Some of Kupchan’s most interesting conclusions concern the pre-conditions for success of these processes. First, he maintains that while internal democracy (or lesser forms of “institutional restraint”) make it easier for states to create trusting conflict-free zones of restraint among themselves, it is not a pre-condition and in some cases can produce populist nationalism that impedes mutual accommodation abroad. Autocratic elites (e.g., the 19th century Concert of Europe) are in fact able to exercise external restraint among each other to create lasting peace.
Second, Kupchan refutes the widespread assumption that economic integration is a pathway to peace between states. He finds that, historically, political accommodation almost invariably precedes a deepening of social/economic contacts between societies, and that a subsequent political breakdown between them unravels (and is not precluded by) economic ties. (This, if true, is bad news for those who hope that economic integration between the West Bank and Israel can ultimately sooth and can solve the political conflicts between the parties.)
Third, Kupchan concludes that a precondition for development of conflict-free zones is a compatibility of social orders between the participants (otherwise, key interest groups in one nation will find themselves threatened and will block close ties with another), and cultural commonality—based primarily on ethnicity, race, and religion—which gives states an initial sense of possibility of mutual accommodation and eases the creation of a shared narrative. Perhaps sensing that he is on politically incorrect ground with Samuel Huntington’s “clash of civilizations” thesis, Kupchan explicitly distances himself by asserting that cultural commonality dramatically increases the chances of stable peace, but that civilizational differences do not make war inevitable. He does not support the latter assertion; it’s not the business of his book, and the point was to provide him cover from those (especially on the left) who detest Huntington. But frankly, I suspect the two are not so far apart.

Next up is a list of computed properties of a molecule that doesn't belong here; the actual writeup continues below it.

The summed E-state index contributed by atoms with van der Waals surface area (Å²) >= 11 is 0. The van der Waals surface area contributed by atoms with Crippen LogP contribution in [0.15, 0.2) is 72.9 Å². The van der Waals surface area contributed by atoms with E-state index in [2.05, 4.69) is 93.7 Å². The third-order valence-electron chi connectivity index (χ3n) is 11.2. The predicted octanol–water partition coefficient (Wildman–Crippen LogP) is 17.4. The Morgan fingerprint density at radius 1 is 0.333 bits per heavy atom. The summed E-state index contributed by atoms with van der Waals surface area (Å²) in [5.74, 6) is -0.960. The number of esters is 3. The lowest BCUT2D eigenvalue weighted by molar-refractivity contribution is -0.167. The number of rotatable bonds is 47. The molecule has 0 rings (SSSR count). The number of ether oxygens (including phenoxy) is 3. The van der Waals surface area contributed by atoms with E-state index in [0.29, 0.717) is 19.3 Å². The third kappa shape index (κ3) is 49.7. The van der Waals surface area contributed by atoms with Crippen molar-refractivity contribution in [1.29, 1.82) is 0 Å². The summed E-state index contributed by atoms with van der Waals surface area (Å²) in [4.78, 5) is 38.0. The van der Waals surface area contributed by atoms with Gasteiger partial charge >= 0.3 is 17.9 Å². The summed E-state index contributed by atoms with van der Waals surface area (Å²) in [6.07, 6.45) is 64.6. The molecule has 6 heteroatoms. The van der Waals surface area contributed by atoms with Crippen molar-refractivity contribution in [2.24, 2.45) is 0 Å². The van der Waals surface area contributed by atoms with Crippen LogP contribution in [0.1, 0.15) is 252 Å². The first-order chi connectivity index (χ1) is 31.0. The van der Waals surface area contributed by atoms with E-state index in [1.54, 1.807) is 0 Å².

Particularly heartening and interesting is Kupchan’s multiple illustrations of the malleability of popular narratives as to what a nation is and how it relates to other nations and peoples. Within limits, a former enemy or rival can be imaginatively redefined as a member of the family. (Witness the sea change in U. S. and U. K. popular views of each other in the 1890s, from potential enemies to brothers within the Anglo-Saxon community.) Elite statements and the media play a crucial role in this.
If you’re looking for the essential conclusions of this book, you need go no further than the first two chapters. But the rest of the book in its case studies provides ground-truth evidence and, even if far from scintillating to read, it is interesting (dare I say at times entertaining) for the wide variety of historical (and sometimes obscure) vignettes it offers in those case studies, ranging from the Swiss Confederation to the Iroquois Confederation, to the Council of Europe, to the United Arab Republic, and so on. Even while absorbing Prof. Kupchan’s demonstrations of his model, one also delves into a lot of interesting historical byways of which one perhaps knew little or nothing before.
Marc E. Nicholson is a retired Foreign Service Officer who focused on political and political-military affairs during tours in East Asia, South America, and Europe. He now resides in Washington, D. C.